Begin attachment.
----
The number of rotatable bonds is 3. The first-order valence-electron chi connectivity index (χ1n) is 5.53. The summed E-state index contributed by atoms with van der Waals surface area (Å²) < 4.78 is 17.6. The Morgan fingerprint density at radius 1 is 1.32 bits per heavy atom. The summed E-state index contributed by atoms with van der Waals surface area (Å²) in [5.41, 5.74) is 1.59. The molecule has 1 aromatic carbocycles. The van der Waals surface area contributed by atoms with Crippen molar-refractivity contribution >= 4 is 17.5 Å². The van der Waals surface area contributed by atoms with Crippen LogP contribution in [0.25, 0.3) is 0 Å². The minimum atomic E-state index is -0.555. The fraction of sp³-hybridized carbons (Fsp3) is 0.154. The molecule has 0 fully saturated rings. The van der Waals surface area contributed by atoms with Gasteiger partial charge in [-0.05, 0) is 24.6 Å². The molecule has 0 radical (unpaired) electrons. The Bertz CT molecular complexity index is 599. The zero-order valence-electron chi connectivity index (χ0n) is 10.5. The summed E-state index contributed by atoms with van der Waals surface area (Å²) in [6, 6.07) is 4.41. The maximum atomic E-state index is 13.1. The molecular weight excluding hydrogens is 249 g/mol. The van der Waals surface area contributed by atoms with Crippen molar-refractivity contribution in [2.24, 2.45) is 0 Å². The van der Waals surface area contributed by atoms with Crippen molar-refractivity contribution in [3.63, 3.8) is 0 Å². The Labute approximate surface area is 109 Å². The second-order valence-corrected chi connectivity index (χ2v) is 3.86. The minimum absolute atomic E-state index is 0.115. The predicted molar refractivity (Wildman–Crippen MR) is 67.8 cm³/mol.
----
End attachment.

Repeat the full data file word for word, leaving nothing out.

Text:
The number of rotatable bonds is 3. The first-order valence-electron chi connectivity index (χ1n) is 5.53. The summed E-state index contributed by atoms with van der Waals surface area (Å²) < 4.78 is 17.6. The Morgan fingerprint density at radius 1 is 1.32 bits per heavy atom. The summed E-state index contributed by atoms with van der Waals surface area (Å²) in [5.41, 5.74) is 1.59. The molecule has 1 aromatic carbocycles. The van der Waals surface area contributed by atoms with Crippen molar-refractivity contribution >= 4 is 17.5 Å². The van der Waals surface area contributed by atoms with Crippen LogP contribution in [0.25, 0.3) is 0 Å². The minimum atomic E-state index is -0.555. The fraction of sp³-hybridized carbons (Fsp3) is 0.154. The molecule has 0 fully saturated rings. The van der Waals surface area contributed by atoms with Gasteiger partial charge in [-0.05, 0) is 24.6 Å². The molecule has 0 radical (unpaired) electrons. The Bertz CT molecular complexity index is 599. The zero-order valence-electron chi connectivity index (χ0n) is 10.5. The summed E-state index contributed by atoms with van der Waals surface area (Å²) in [6, 6.07) is 4.41. The maximum atomic E-state index is 13.1. The molecular weight excluding hydrogens is 249 g/mol. The van der Waals surface area contributed by atoms with Crippen molar-refractivity contribution in [2.24, 2.45) is 0 Å². The van der Waals surface area contributed by atoms with Crippen molar-refractivity contribution in [3.63, 3.8) is 0 Å². The Labute approximate surface area is 109 Å². The second-order valence-corrected chi connectivity index (χ2v) is 3.86. The minimum absolute atomic E-state index is 0.115. The predicted molar refractivity (Wildman–Crippen MR) is 67.8 cm³/mol.